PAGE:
NLA stirs dissent in both camps

Both pro- and anti-coup groups have voiced concerns about the dominance of men in uniform in the National Legislative Assembly (NLA).

While half of the people nominated to the 200-member body have reported for duty at parliament, the qualifications of one have been questioned and another declined to accept the post.

Lt Gen Thawatchai Samutsakorn was a member and the first party-list candidate of the Chartpattana party in the Feb 2 general election.

But under the 2014 interim charter, an NLA member must not hold a position in a political party or have held such a position for three years before being appointed to the assembly.

Aziz Pithakumpol, the Jularatchamontri, also sent a letter to the National Council for Peace and Order (NCPO) leader on Friday, saying he would not accept the NLA nomination.

The 1997 Act of the Islamic Organisation Administration bans the leader of Thai Muslims from holding a political position but this was not the reason behind his decision.

"He's already the head of Thai Muslims nationwide so it's neither necessary nor appropriate for him to accept any other administrative position or political offer," said sources close to the Jularatchamontri.

It was not the law that prevented him from taking the political position since the 2014 provisional constitution and the NCPO's administrative orders take precedence over other laws, the sources explained.

Despite the presence of a few businesspeople, critics are concerned the lawmaking body will have the mindset of bureaucrats or soldiers.

Commentators on social media networks have also blasted academics and civil society figures who accepted nominations.

While the elected House during the pre-coup period was derided as a "husband-wife assembly", the parliament today is for brothers-in-arms, said some posters on online media.

Thammasat University Council chairman Noranit Sretabutr and rector Somkid Lertpaitoon were also under fire for tainting the anti-military image of the university. Charnvit Kasetsiri, a former rector, also wrote an open letter to call on the pair not to associate with junta-created bodies.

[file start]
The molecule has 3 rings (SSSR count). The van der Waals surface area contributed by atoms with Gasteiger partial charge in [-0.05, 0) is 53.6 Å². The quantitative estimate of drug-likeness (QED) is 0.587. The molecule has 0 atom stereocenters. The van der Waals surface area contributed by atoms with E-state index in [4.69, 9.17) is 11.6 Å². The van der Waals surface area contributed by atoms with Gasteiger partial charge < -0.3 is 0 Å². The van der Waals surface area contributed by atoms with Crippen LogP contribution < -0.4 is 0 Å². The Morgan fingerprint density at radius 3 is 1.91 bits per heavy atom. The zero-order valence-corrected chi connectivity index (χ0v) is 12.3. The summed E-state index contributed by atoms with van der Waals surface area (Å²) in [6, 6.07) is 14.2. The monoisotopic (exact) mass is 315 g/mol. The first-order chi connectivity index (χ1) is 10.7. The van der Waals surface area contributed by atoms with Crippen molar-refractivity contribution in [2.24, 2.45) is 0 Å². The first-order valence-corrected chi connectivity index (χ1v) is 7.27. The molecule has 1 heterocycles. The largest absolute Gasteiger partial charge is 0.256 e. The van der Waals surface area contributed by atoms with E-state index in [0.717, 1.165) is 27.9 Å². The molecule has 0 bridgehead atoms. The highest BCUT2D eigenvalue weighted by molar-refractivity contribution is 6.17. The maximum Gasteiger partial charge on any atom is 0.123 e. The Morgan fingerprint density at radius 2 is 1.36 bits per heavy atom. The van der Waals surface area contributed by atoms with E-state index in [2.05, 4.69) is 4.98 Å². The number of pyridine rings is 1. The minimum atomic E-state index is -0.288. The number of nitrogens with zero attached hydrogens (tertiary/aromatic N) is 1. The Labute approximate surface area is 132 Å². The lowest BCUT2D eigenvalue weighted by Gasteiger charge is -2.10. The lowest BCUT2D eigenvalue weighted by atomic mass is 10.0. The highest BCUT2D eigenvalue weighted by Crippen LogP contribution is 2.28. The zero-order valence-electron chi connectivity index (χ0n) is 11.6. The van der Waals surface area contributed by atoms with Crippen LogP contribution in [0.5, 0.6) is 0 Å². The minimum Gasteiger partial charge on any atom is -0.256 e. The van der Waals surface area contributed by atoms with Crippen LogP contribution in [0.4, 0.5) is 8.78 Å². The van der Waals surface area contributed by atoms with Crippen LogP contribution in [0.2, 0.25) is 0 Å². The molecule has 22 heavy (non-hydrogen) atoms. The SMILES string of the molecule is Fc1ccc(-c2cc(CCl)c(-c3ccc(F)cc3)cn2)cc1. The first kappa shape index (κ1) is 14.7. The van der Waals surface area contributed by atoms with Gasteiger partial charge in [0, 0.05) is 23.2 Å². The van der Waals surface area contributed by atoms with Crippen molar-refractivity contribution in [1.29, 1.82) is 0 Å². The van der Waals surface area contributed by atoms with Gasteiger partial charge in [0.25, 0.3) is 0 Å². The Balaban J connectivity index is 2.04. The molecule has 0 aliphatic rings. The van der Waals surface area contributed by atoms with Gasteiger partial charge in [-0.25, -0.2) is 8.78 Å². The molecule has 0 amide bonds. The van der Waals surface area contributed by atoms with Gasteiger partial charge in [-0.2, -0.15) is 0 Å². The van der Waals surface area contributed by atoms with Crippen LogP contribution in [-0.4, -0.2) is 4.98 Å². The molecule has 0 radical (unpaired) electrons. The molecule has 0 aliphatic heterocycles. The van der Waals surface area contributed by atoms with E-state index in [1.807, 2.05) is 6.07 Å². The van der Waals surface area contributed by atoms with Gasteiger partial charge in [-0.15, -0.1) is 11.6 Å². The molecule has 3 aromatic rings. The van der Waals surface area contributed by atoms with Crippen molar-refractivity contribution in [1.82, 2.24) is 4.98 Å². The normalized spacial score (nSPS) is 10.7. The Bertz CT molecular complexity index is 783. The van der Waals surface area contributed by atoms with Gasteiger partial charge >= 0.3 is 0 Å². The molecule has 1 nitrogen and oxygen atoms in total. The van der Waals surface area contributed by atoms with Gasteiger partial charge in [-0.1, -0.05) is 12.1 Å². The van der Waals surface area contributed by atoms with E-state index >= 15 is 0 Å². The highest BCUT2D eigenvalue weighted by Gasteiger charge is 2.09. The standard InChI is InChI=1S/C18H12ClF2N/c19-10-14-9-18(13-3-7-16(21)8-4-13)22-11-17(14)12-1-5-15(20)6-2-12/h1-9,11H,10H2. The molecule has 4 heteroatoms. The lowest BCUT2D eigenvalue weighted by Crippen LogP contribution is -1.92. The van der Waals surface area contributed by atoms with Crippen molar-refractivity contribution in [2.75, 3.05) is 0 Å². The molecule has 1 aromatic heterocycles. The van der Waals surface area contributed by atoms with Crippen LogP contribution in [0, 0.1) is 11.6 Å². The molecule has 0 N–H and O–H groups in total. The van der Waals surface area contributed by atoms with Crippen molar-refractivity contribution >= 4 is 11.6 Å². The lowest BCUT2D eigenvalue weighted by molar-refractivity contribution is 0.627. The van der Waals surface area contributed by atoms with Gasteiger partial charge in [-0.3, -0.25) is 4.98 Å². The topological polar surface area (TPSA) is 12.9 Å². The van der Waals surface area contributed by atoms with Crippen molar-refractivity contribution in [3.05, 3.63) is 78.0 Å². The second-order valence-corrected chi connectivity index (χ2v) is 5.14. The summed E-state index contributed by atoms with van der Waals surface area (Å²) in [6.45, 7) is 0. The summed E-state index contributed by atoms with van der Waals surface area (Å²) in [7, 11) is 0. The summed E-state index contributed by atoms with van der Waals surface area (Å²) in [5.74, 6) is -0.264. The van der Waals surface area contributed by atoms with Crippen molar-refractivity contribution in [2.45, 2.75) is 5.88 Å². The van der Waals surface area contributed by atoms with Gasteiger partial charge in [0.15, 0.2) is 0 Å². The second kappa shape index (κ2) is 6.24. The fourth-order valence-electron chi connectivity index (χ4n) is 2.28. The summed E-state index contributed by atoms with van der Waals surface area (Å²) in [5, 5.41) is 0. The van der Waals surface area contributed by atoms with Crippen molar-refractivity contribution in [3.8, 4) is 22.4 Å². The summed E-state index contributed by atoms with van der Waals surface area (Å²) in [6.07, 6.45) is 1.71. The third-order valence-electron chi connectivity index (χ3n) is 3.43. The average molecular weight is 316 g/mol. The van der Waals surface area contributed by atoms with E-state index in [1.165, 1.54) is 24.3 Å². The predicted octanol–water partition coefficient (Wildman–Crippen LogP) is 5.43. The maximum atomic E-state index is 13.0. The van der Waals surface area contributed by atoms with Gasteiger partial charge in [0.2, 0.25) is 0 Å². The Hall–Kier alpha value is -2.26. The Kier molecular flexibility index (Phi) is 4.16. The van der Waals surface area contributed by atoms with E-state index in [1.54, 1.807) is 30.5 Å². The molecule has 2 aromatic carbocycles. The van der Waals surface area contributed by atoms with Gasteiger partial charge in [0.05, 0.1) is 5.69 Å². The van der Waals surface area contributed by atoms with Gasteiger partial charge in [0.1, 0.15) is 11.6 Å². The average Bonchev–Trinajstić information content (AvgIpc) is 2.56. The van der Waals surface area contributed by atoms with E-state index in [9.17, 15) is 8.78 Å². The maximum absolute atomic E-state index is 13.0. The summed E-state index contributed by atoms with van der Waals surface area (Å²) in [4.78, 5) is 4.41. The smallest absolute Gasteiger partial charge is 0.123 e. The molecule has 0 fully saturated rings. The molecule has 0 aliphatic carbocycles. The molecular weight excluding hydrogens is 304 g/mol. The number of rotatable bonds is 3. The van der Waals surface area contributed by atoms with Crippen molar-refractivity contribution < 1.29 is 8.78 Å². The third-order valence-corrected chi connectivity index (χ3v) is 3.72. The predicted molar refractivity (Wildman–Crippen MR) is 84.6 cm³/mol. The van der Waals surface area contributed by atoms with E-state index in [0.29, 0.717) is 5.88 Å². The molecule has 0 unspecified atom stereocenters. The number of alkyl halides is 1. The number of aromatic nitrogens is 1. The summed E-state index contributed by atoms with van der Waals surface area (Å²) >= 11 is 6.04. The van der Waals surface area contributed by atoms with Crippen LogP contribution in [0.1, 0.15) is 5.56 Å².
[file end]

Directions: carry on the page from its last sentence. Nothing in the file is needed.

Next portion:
Withayakorn Chiengkul, a famous scholar from the October Generation who is sympathetic to the anti-Yingluck-Thaksin groups, posted on Facebook that Thailand could not copy the Myanmar model of a military-dominated parliament.

"The NCPO is just another political group that seized power while the pro- and anti-Thaksin camps locked horns," said Mr Withayakorn.

The military now controls administrative and budget mechanisms and allots resources as it sees fit, but its agenda and attitudes might not match those of the middle class, said the yellow-shirted intellectual.

Mr Withayakorn urged the people to monitor the work of the NCPO and its appointed bodies. "Thailand has a larger middle class than Myanmar does, so it won't work to have a parliament full of men in uniform," he said.

Wanchai Sonsiri, a former appointed senator from the Group of 40, also said the representation of various groups in the legislative body was not balanced.

The scale is heavily unbalanced as well by gender, with women making up only 12 of the 200 members.

Baramee Chaiyarat, secretary of the Assembly of the Poor, said it was ironic that civil society groups which had supported the ouster of the Yingluck Shinawatra government, and even military intervention, had been shunned by the junta as only three or four representatives made their way into the group of 200.

The NGO nominees to the assembly include Tuang Intachai, a former appointed senator from the Group of 40 and member of a Roi Et educational and health activist group, Wallop Tangkananurak, a child rights advocate, and Monthian Bunthan, who represents disabled activists.

"The NGOs or even academics will become accessories or [decorative] flowers in this parliament, no matter how impressive their speeches are during the meeting sessions," said Mr Baramee.

He also dismissed the hope that more NGOs would be appointed to another body in charge of reform.

"The reform agenda are set by the military and other issues will be shunned. Even the sensible proposals of tax reform on land and buildings and inheritance, I don't think this assembly will pass them. After all, many generals are either the landlords or the landless so they couldn't care less either way," said Mr Baramee.

Ekachai Chainuwat, a Siam University law lecturer, said he would like to ask the NLA members to read the provisional constitution carefully and remember what the coup makers had pledged to society.

"Your primary job, no matter how illegitimately you were nominated, is to build a foundation for a stronger democracy in Thailand. Approving economic projects for the benefits of certain groups should not be your priority," said Mr Ekachai.

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